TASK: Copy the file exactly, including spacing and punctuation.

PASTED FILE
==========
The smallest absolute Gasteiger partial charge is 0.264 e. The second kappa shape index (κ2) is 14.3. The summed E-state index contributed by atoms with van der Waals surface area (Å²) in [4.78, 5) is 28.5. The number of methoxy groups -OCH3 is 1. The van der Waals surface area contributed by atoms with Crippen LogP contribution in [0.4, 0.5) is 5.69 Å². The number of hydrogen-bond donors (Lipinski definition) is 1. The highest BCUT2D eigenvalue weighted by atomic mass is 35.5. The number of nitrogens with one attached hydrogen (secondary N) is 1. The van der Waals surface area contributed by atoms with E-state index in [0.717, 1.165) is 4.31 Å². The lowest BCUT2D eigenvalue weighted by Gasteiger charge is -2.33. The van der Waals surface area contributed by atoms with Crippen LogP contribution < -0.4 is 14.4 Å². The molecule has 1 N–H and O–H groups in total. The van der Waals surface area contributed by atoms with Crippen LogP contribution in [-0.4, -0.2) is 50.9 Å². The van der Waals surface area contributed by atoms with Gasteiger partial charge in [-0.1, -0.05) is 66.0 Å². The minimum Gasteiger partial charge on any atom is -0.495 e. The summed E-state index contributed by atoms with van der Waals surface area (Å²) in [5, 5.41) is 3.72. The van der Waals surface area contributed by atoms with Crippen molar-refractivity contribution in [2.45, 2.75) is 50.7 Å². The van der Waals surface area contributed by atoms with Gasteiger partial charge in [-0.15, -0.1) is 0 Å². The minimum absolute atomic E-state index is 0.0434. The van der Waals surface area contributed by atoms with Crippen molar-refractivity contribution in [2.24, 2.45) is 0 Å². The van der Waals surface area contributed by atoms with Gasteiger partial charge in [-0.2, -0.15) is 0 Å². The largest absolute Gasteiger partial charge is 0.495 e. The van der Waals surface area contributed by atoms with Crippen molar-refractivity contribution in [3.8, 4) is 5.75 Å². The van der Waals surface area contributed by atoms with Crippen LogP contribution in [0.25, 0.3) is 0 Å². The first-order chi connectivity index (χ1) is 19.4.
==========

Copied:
The smallest absolute Gasteiger partial charge is 0.264 e. The second kappa shape index (κ2) is 14.3. The summed E-state index contributed by atoms with van der Waals surface area (Å²) in [4.78, 5) is 28.5. The number of methoxy groups -OCH3 is 1. The van der Waals surface area contributed by atoms with Crippen LogP contribution in [0.4, 0.5) is 5.69 Å². The number of hydrogen-bond donors (Lipinski definition) is 1. The highest BCUT2D eigenvalue weighted by atomic mass is 35.5. The number of nitrogens with one attached hydrogen (secondary N) is 1. The van der Waals surface area contributed by atoms with E-state index in [0.717, 1.165) is 4.31 Å². The lowest BCUT2D eigenvalue weighted by Gasteiger charge is -2.33. The van der Waals surface area contributed by atoms with Crippen LogP contribution < -0.4 is 14.4 Å². The molecule has 1 N–H and O–H groups in total. The van der Waals surface area contributed by atoms with Crippen LogP contribution in [-0.4, -0.2) is 50.9 Å². The van der Waals surface area contributed by atoms with Gasteiger partial charge in [-0.1, -0.05) is 66.0 Å². The minimum Gasteiger partial charge on any atom is -0.495 e. The summed E-state index contributed by atoms with van der Waals surface area (Å²) in [5, 5.41) is 3.72. The van der Waals surface area contributed by atoms with Crippen molar-refractivity contribution in [2.45, 2.75) is 50.7 Å². The van der Waals surface area contributed by atoms with Gasteiger partial charge in [-0.15, -0.1) is 0 Å². The minimum absolute atomic E-state index is 0.0434. The van der Waals surface area contributed by atoms with Crippen molar-refractivity contribution in [2.24, 2.45) is 0 Å². The van der Waals surface area contributed by atoms with Gasteiger partial charge in [-0.2, -0.15) is 0 Å². The largest absolute Gasteiger partial charge is 0.495 e. The van der Waals surface area contributed by atoms with Crippen molar-refractivity contribution in [3.8, 4) is 5.75 Å². The van der Waals surface area contributed by atoms with Crippen LogP contribution in [0.25, 0.3) is 0 Å². The first-order chi connectivity index (χ1) is 19.4.